Breast cancer screening trials in several countries have proved to reduce breast cancer mortality. However, the trials show considerable differences in the extent of this reduction. The Swedish projects in Kopparberg/Ostergötland and Malmö are the most similar to the Dutch situation. The confidence intervals of the effect estimates of both projects are large. A critical review of all differences cannot yet lead to a conclusion on the difference in the estimated effects of both trials. Assuming equal mammographic quality in both projects, a reduction of 33% in breast cancer mortality for women in the age-group of 50 to 70 years seems a good estimate for similar projects. This assumption applied to a Dutch nationwide project, it will eventually lead to a reduction in breast cancer mortality of 16% for the entire population. In the year 2015 about 700 women will not die of breast cancer who would have without screening.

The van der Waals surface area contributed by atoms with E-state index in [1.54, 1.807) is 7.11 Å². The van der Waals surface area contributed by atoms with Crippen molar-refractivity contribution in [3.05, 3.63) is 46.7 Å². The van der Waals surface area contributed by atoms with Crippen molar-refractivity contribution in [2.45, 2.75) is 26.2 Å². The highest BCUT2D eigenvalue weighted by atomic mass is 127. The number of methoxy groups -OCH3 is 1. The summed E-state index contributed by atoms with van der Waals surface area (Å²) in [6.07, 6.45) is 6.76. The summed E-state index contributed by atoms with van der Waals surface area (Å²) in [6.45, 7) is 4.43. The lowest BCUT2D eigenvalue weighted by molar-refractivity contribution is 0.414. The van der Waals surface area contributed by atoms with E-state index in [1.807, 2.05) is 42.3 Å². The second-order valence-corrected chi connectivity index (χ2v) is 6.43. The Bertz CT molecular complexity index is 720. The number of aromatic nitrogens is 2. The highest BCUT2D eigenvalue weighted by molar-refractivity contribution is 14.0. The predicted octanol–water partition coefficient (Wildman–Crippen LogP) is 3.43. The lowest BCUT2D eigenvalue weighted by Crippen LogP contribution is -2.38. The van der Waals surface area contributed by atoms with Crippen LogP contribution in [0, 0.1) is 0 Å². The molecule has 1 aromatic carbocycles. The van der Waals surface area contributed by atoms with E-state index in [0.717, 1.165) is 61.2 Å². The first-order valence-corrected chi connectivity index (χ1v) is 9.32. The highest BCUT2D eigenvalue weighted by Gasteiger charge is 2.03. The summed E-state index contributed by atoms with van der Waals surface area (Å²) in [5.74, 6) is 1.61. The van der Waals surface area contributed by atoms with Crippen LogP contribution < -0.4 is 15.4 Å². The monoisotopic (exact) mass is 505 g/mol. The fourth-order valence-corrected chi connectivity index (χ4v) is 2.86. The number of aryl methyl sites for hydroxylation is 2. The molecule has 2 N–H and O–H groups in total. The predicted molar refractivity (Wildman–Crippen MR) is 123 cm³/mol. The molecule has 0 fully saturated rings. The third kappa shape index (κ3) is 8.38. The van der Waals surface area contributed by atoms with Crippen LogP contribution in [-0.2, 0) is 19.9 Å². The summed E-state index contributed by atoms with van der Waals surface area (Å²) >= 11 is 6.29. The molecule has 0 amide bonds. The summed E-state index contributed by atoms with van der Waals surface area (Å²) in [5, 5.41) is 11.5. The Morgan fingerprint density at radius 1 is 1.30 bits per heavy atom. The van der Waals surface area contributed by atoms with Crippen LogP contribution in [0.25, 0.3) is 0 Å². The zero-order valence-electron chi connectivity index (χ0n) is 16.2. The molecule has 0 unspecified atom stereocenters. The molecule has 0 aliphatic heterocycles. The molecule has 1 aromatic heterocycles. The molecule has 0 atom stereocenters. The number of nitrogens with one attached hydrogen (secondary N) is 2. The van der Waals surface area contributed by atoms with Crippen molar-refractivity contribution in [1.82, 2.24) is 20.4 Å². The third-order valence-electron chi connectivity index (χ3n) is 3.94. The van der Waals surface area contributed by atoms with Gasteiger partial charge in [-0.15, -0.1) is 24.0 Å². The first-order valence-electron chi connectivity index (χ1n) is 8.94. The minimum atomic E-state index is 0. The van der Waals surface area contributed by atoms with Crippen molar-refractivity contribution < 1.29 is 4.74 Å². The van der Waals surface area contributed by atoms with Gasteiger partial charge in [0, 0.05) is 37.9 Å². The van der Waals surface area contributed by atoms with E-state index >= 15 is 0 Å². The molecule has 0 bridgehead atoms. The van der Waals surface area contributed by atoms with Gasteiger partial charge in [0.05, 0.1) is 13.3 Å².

The prognosis of total hip arthroplasty is excellent and as many publications show, the survival of a good type of implant is well above 90 per cent at the 10-year follow-up. The results of the average orthopaedic surgeon may not match those obtained by the experts who have published these results. Therefore, in 1979 a prospective multicentre study was started in Sweden to evaluate the outcome of total hip arthroplasty. This National Hip Register has shown that the outcome is related to type of prosthesis, patient selection and operative technique. The results from one orthopaedic department to another differed considerably. The feedback from the Register resulted in improvements of the overall outcome and decrease of the differences between the orthopaedic departments in Sweden A Dutch National Implant Register is needed.